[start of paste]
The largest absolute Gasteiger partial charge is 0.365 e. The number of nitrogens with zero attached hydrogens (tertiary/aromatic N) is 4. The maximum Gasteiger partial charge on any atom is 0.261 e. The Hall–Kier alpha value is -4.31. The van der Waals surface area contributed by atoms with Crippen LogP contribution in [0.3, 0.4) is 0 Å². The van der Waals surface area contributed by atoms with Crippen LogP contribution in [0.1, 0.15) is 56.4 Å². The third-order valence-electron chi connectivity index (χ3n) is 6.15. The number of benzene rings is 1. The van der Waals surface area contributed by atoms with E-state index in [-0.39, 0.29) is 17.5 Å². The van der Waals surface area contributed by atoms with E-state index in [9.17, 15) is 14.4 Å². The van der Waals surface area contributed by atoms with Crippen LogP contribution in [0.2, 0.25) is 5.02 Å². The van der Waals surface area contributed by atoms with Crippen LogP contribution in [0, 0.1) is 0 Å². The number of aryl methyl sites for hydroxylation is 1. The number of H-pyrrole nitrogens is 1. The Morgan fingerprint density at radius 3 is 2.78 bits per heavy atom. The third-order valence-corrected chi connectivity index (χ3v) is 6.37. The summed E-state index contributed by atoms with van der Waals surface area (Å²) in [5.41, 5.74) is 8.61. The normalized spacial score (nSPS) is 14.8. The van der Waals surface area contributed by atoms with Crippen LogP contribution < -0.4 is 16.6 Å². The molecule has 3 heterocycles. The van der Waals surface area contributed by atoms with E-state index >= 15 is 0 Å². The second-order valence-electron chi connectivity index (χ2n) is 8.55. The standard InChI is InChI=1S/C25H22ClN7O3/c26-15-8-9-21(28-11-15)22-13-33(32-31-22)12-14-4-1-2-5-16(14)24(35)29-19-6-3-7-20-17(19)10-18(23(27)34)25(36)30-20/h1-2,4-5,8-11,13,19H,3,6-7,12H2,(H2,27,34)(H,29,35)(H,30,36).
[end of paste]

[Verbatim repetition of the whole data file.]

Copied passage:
The largest absolute Gasteiger partial charge is 0.365 e. The number of nitrogens with zero attached hydrogens (tertiary/aromatic N) is 4. The maximum Gasteiger partial charge on any atom is 0.261 e. The Hall–Kier alpha value is -4.31. The van der Waals surface area contributed by atoms with Crippen LogP contribution in [0.3, 0.4) is 0 Å². The van der Waals surface area contributed by atoms with Crippen LogP contribution in [0.1, 0.15) is 56.4 Å². The third-order valence-electron chi connectivity index (χ3n) is 6.15. The number of benzene rings is 1. The van der Waals surface area contributed by atoms with E-state index in [-0.39, 0.29) is 17.5 Å². The van der Waals surface area contributed by atoms with E-state index in [9.17, 15) is 14.4 Å². The van der Waals surface area contributed by atoms with Crippen LogP contribution in [0.2, 0.25) is 5.02 Å². The van der Waals surface area contributed by atoms with Crippen LogP contribution in [0, 0.1) is 0 Å². The number of aryl methyl sites for hydroxylation is 1. The number of H-pyrrole nitrogens is 1. The Morgan fingerprint density at radius 3 is 2.78 bits per heavy atom. The third-order valence-corrected chi connectivity index (χ3v) is 6.37. The summed E-state index contributed by atoms with van der Waals surface area (Å²) in [5.41, 5.74) is 8.61. The normalized spacial score (nSPS) is 14.8. The van der Waals surface area contributed by atoms with Crippen LogP contribution < -0.4 is 16.6 Å². The molecule has 3 heterocycles. The van der Waals surface area contributed by atoms with E-state index >= 15 is 0 Å². The second-order valence-electron chi connectivity index (χ2n) is 8.55. The standard InChI is InChI=1S/C25H22ClN7O3/c26-15-8-9-21(28-11-15)22-13-33(32-31-22)12-14-4-1-2-5-16(14)24(35)29-19-6-3-7-20-17(19)10-18(23(27)34)25(36)30-20/h1-2,4-5,8-11,13,19H,3,6-7,12H2,(H2,27,34)(H,29,35)(H,30,36).